‘The next announcement we got was at 4pm about a dangerous riptide in the water and it wasn’t soon after that we saw a couple of swimmers in trouble out to sea.

One tearful mourner laid roses on the sand this morning as Bournemouth mourned the loss of two children

‘It got really chaotic when they brought a young man back to shore on a lifeguard jet ski. It was obvious he wasn’t alive. That’s when people started gathering around and the lifeguards were trying to clear the beach at the same time as helping the others in the water.

‘We saw the young girl get brought out too and there were no obvious injuries on her either. I just wanted to get my family off the beach with our belongings.’

Miss Holton said: ‘It was like a scene from a horror film. After an afternoon of lovely weather and the odd announcement to tell kids to stop climbing on the pier it looked like it had all settled down.

‘When we first spotted the swimmers in distress they were far out to the east side of the pier.

‘A lifeguard ran into the water with a surfboard and it seemed to take ages for him to get to them. There was an announcement to get out of the water and then the lifeguards started bringing people back to shore.

‘A few were taken to the lifeguard tent and then we saw the young man and girl brought out. We were packing up our things to leave as quickly as we could. It was just awful.

‘There were loads of idiots ignoring lifeguard requests to get out of the water and clear the beach. People were running towards those having CPR filming on their phones.’

The first person to reach the girl who died was an 18-year-old boy.

His father, Rob Creech, said today: ‘My son was on the other side of the pier swimming with a few friends.

‘All of a sudden there were a lot of people on the pier shouting and screaming that there was somebody in the water. He swam to the other side of the pier and he found a young girl floating face down in the water.

‘The emergency services were just arriving at the beach so he was shouting to them and scooped her up to swim to shore. He managed to get her out onto the beach and the emergency services took it from there.’

The operation involved multiple teams from across the emergency services

The beach had to be cleared before the air ambulances were able to land 

There are yellow marker buoys 200m off the beach and water craft operating inside that area are restricted to speeds of 6 knots.

One local surfer said he witnessed three jetskiers ‘buzzing the pier’ close to the line on Tuesday, the day before the tragic incident.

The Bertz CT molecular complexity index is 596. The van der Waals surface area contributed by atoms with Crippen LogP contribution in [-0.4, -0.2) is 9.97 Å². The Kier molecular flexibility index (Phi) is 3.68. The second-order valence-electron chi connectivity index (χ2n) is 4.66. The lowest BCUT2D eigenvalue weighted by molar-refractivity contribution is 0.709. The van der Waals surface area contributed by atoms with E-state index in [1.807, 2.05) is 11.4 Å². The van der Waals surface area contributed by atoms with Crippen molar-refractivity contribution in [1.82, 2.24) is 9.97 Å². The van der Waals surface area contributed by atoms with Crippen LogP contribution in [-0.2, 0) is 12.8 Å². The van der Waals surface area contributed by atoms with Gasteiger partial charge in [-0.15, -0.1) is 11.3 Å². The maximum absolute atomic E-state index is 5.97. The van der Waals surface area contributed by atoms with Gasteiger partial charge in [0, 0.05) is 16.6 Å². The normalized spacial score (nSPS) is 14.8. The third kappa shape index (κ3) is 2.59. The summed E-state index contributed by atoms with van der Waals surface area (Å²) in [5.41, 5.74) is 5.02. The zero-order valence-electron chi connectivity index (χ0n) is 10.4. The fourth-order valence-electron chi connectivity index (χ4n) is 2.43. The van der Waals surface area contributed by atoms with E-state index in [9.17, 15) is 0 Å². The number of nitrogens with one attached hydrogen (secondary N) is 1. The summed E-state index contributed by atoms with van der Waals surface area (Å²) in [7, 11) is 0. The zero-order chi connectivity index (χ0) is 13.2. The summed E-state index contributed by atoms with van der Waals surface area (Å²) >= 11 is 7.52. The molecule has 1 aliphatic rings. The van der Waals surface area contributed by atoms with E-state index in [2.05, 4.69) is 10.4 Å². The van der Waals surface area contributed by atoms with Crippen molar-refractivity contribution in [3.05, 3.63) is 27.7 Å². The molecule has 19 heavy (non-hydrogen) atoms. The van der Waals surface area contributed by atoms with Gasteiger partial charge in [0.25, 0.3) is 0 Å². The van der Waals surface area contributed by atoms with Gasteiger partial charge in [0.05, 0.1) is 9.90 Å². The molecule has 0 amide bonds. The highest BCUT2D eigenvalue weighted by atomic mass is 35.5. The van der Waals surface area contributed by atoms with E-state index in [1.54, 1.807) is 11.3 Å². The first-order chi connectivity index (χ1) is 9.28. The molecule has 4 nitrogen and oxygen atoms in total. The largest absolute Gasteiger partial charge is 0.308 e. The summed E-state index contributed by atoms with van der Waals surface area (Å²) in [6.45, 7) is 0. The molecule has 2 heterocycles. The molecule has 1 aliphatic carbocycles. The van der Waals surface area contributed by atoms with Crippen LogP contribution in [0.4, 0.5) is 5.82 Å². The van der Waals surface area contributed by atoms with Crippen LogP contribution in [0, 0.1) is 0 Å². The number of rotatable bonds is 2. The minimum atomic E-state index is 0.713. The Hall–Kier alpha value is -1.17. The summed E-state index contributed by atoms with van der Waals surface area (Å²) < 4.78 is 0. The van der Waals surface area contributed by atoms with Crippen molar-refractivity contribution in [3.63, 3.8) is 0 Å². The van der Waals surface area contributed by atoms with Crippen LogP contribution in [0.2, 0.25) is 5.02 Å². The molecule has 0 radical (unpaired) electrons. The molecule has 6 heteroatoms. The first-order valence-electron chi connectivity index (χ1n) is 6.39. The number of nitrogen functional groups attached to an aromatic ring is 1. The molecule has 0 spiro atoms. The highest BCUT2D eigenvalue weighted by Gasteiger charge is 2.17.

Lawrence Hopgood said: ‘I was surfing the night before There were 3 jetskiers buzzing the pier and getting close to the line. A lifeguard went out on a jetski and spoke to them, then left.

‘The jetskiers didn’t leave but proceeded to do donuts near the surfers, whilst filming themselves.’

Lifeguards on the busy beach had rushed into the water by Bournemouth Pier after a group of people got into difficulty in the sea at about 4.30pm on Wednesday. It is believed that all of those involved were aged between 12 and 18. 

None of the other eight who were injured children were seriously harmed and they were treated at the scene by the ambulance service.

Emergency services were quickly at the scene and the teenage boy and girl were rushed to hospital after sustaining critical injuries.  

Speaking last night, Bournemouth West MP Conor Burns said: ‘I express my deep condolences to the family and friends of the two young people who tragically lost their lives in Bournemouth.

‘A dreadful event in circumstances when they were enjoying beautiful weather in our town. So sad.’

The MP added that the incident was a ‘salutary lesson’ that ‘danger is ever present’ on beaches and the ocean.

He went on to thank the life guards and air ambulance members ‘who we can take for granted’.  

Thousands of people were enjoying the sunny weather before being asked to leave the beach by police

Two people were taken to Royal Bournemouth Hospital and Poole Hospital 

Eeman Qamar, from Southampton, was on the beach with her mother and three-month-old baby.

She told the BBC that just after 4pm lifeguards began to tell people to clear the beach, saying there had been a major incident.

‘After about 20 minutes, the first air ambulance arrived and landed right in the middle of the beach,’ she said.

Ms Qamar continued: ‘The lifeguards started getting on jet skis and boats, searching the sea and about 20 minutes later the second air ambulance arrived and it took another hour-and-a-half for them to finish the whole search and rescue operation.’

A Dorset and Wiltshire Fire Service spokesperson said: ‘We were called to East Beach, Bournemouth at 4.39pm to support a multi-agency incident.

‘We have crews in attendance from Westbourne and Springbourne, together with a technical rescue team from Poole.’

A spokesperson for the South Western Ambulance NHS Foundation Trust (SWASFT) said: ‘We sent two air ambulances, six double-crewed land ambulances, one critical care car, two operations officers, one doctor, one hazardous area response team and one responding officer.’

HM Coastguard told MailOnline that ‘two people had been pulled from the water and passed into the care of the ambulance service’ and that ‘coastguards searched to make sure there were no other people missing and are satisfied there are not’.

Bus routes that would normally serve the Pier stops were diverted through the square. 

Anyone with information about what happened should contact Dorset Police on or by calling 101, quoting occurrence number 55230083818. 

Alternatively, witnesses can contact independent charity Crimestoppers can be contacted anonymously online at or by calling Freephone 0800 555 111.

Source: Read Full Article